TLDNW: Get Out

We’re all aware of the phrase TLDNR (Too Long, Did Not Read) for posts on the Internet. This is a segment called TLDNW (Too Long, Did Not Watch). It’s for people that just don’t have time to go to the movies. Now, I work pretty hard every year to see the entire list of films nominated for Best Picture at the Oscars. You probably won’t get to all of them, because I assume you have a social life. Luckily for you, it is my goal in the following weeks to post reviews of the 2018 Oscar-nominated best pictures so that you can be caught up before the big night.

However, I know even reading a whole review is time-consuming and not for everyone. Many people just look at the star rating and don’t bother with the rest of the review. Even now you’re probably bored of this introduction.

So I’ll make it short and sweet. For every movie I review, I’ll include three sections: 1) A 1-word review.  2) A 20-word review so you have things to say about the film when your friends ask if you saw it. 3) An in-depth 500-word review.

BONUS: This year, I’ve added bonus content baby! This year I will be reading each review in a podcast format if you don’t even time to READ. There will be a podcast of me reading each review and THEN a bonus podcast where I discuss the film with a fellow film friend.

TLDNW: 1 Word

3½/4

Biting

TLDNW: 20 Words

★★★½/★★★★

For white audiences it was a real mind twister!! For non-white audiences it was a biting political satire that holds a mirror up to racial prejudice in America.

TLDNW: 500 Words

Three and a half out of Four Stars

Get Out marks a momentous shift in the academy. It joins the ranks as one of very few horror movies to be nominated for best picture and certainly becomes, as far as I can tell, the first horror-comedy to be anywhere near Oscars (unless you count 1999’s Sleepy Hollow which I sure don’t). It is also the most award film of the year raking in 50 wins across the major critic circles and awards shows. It is perhaps one of the most important movies to be nominated for best picture in a long time.

I believe that we are the beginning of a new Hollywood renaissance – the death of the “Oscar Bait” movie as we know it, and Get Out is the whip smart first look at what the Oscars are hopefully to be in the coming years.

In 1969 the Hayes code broke in America and suddenly there was no censorship in film. Films like Rosemary’s Baby, Easy Rider, The Godfather, and Bonnie and Clyde could be made. From 69-75 there was a huge surge of films that were challenging and difficult and DIRECTLY working against the grain of Hollywood. For years films challenged the norm and were filled with sex, drugs, and Al Pacino. When Jaws was released in 1975 the film industry realized they could market films. It was the first time a film had broken even on merchandise alone and there was another major shift in the industry. Obviously that tradition still continues today with Marvel movies and now we have a Star Wars movie every damn year but my point is – I believe that Get Out marks a major tectonic shift in the way we look at what makes a movie SUCCESSFUL. It changes the way we answer what is considered a “critically acclaimed” film. It is a HORROR COMEDY directed by a former MADTV SKETCH ACTOR. Nothing about that sentence should scream Oscar Bait but instead it was the most awarded movie of the year. I hope Get Out is the first of many dark horse passion projects to be seen as Oscar worthy. Because there have been plenty in the past that didn’t come close.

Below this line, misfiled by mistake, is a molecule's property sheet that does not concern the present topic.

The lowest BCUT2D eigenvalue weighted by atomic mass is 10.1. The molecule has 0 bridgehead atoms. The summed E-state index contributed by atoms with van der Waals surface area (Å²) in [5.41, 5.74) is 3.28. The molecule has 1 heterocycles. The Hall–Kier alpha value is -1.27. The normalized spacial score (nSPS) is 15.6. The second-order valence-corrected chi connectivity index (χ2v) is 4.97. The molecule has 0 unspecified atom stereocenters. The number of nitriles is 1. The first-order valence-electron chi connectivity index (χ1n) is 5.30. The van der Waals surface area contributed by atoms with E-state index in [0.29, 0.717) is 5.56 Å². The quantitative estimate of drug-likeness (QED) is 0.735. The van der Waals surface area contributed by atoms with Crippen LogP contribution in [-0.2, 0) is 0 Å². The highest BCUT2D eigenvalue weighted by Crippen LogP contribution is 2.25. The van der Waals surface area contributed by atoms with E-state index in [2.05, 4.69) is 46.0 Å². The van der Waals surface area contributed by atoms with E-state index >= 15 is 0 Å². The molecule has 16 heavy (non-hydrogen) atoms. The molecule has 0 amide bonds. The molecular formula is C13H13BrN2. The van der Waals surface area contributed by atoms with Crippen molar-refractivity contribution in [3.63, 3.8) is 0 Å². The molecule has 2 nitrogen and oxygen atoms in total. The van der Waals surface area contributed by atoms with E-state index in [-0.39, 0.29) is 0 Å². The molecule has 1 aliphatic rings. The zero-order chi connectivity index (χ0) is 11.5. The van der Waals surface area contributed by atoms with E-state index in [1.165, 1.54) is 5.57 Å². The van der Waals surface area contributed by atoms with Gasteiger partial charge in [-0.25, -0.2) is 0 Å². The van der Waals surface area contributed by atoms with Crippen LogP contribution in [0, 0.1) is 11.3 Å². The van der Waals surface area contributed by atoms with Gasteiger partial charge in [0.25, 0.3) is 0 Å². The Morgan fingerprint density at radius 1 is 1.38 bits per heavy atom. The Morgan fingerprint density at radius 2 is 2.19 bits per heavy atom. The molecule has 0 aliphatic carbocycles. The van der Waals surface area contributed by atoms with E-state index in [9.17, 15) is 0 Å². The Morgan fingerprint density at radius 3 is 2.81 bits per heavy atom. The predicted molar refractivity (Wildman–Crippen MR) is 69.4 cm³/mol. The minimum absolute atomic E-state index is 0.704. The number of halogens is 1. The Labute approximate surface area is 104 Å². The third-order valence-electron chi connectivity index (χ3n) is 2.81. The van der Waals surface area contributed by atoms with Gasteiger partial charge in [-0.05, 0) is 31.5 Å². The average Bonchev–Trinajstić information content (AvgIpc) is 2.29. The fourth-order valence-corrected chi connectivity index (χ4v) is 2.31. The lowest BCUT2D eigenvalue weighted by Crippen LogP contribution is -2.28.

Okay, the movie itself. I mean – it came out a year ago people. My review isn’t going to change any minds. It’s smart and dark and Jordan Peele will, hopefully, be a successful and intelligent horror director for years to come. The cast is incredible and there isn’t a single detail missed. Daniel Kaluuya is incredible and I think deserved his Oscar nomination. The entire Armitage family (Bradley Whitford, Catherine Keener, Allison Williams, and Caleb Landry Jones) gives perfectly balanced, perfectly creepy performances. Betty Gabriel and Marcus Henderson give the underrated performances of the year as Walter and Georgina the staff working for the Armitage family.

The twist is well hinted at, and the clues Peele leaves are JUST enough without being too obvious. It’s why I’ve got it down for best original screenplay this year.

My only grievance and the only reason this is a 3 and half star review and not a four star one is that Jordan Peele changed the ending. Now I’m afraid, I suppose, to spoil too much but you really should have seen it by now. The ending Peele kept in is a slightly weaker choice than the truly biting end that would have really punched the audience in the gut. I have heard Peele’s reasoning for changing the ending and I agree with him but it does weaken the movie slightly.

Get Out was the little movie that could. Usually a FEBRUARY RELEASE doesn’t stand a chance at the Oscars but it could and did and I’m so glad we all got the chance to see it.

 

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TLDNW: Call Me By Your Name

The phrase TLDNR (Too Long, Did Not Read) is for posts on the Internet that you want to know about but can’t be bothered to read. This is a segment called TLDNW (Too Long, Did Not Watch). It’s for people that just don’t have time to go to the movies. Now, I work pretty hard every year to see the entire list of films nominated for Best Picture at the Oscars. You probably won’t get to all of them, because I assume you have a social life. Luckily for you, it is my goal in the following weeks to post reviews of the 2018 Oscar-nominated best pictures so that you can be caught up before the big night.

However, I know even reading a whole review is time-consuming and not for everyone. Many people just look at the star rating and don’t bother with the rest of the review. Even now you’re probably bored of this introduction.